- causing the child to be born addicted to drugs or alcohol.
This is typically only done when a parent has had no contact with the child or provided support for an extended period of time. A parent paying $2 a month counts as them contributing to supporting a child, per the legal advice we received regarding my daughter.
A court can suspend visitation, terminate visitational rights, etc. without terminating parental rights, which we discussed regarding the littlest and her bio parents. I know, it’s frustrating.
In order to determine how this works in your state, consult an attorney. Most will do a free consultation. Police officers also provide good legal advice at times.
If You Are Abused Or Neglected
I understand not wanting to live with your parents, and if that’s the case, you have a case if you’re being abused or neglected. Children’s service agencies might remove you from the home if they feel that you are in danger.
Keep in mind that your parents will have an opportunity to straighten things out so that you can return home in some situations.
If you’re not safe at home, it is important to talk to a trusted adult. Tell your teacher or school counselor. Talk to another adult that you trust. Call Children’s Services yourself. Whatever you do, get help.
Please note that living in poverty is not considered abuse or neglect. I don’t mean to minimize the effects of living in poverty or anyone that is being abused or neglected.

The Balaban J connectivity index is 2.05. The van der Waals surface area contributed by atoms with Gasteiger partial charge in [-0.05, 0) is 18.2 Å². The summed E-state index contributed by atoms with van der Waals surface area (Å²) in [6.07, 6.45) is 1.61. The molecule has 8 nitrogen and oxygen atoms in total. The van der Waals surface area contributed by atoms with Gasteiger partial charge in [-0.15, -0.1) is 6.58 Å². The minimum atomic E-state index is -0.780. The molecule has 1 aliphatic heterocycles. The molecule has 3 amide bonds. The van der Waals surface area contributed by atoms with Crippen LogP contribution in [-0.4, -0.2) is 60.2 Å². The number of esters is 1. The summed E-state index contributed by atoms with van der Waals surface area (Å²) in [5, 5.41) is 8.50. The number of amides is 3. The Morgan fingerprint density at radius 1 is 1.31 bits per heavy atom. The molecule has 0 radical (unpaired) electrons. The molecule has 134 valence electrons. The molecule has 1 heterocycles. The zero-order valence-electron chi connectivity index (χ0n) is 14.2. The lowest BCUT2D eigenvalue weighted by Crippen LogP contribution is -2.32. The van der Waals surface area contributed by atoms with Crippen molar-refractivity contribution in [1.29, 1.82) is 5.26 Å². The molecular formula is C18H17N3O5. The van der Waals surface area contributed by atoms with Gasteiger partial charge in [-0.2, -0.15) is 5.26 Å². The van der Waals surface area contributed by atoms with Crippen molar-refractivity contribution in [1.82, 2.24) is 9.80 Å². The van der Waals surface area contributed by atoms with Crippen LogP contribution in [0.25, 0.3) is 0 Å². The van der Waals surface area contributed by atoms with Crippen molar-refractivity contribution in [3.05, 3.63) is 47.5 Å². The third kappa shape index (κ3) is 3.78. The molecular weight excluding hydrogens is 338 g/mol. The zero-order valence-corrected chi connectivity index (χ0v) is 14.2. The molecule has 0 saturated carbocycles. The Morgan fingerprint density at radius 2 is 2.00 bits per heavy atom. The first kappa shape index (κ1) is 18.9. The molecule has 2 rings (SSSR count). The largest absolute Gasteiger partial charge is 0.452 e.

However, there are some misconceptions about living in poverty being neglect that isn’t always true. It’s important to understand those. If you do think that you’re being neglected, make sure that you reach out anyway. It’s always better to be safe instead of sorry.
How Can I Get Emancipated?
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If you can’t put yourself up for adoption, you’re not completely out of luck if living with your parents is simply not in your best interest. Emancipation is another option.
Some states have no emancipation laws, like Ohio. Other states consider a person to be of legal age if they are married or join the armed forces. However, both of these often require a parent’s consent.
Other states allow a minor to file a petition for emancipation. Often, the minor needs to be at least 14 years old, but this age does vary in different states. They also need to not live with their parents, have a way to provide for themselves, etc.
Basically, you need to prove that you can be a grown-up and take care of yourself. This website goes into more detail for different states and is packed with information about emancipation.
Guardianship Is Another Option
If your parents don’t want to give up their parental rights but are okay with you living with someone else, guardianship is another option. Both parents consent to guardianship, and they can revoke it at any time.
Guardianship gives your guardian the ability to make decisions regarding you as your parents would. They can take you to the doctor. Your guardian can also help you get a work permit, enroll you in school, etc.
In most states, you cannot put yourself up for adoption. Your parents can. However, you do have other options. Seek help if you’re being neglected or abused. Consider emancipation. Talk to your parents about guardianship.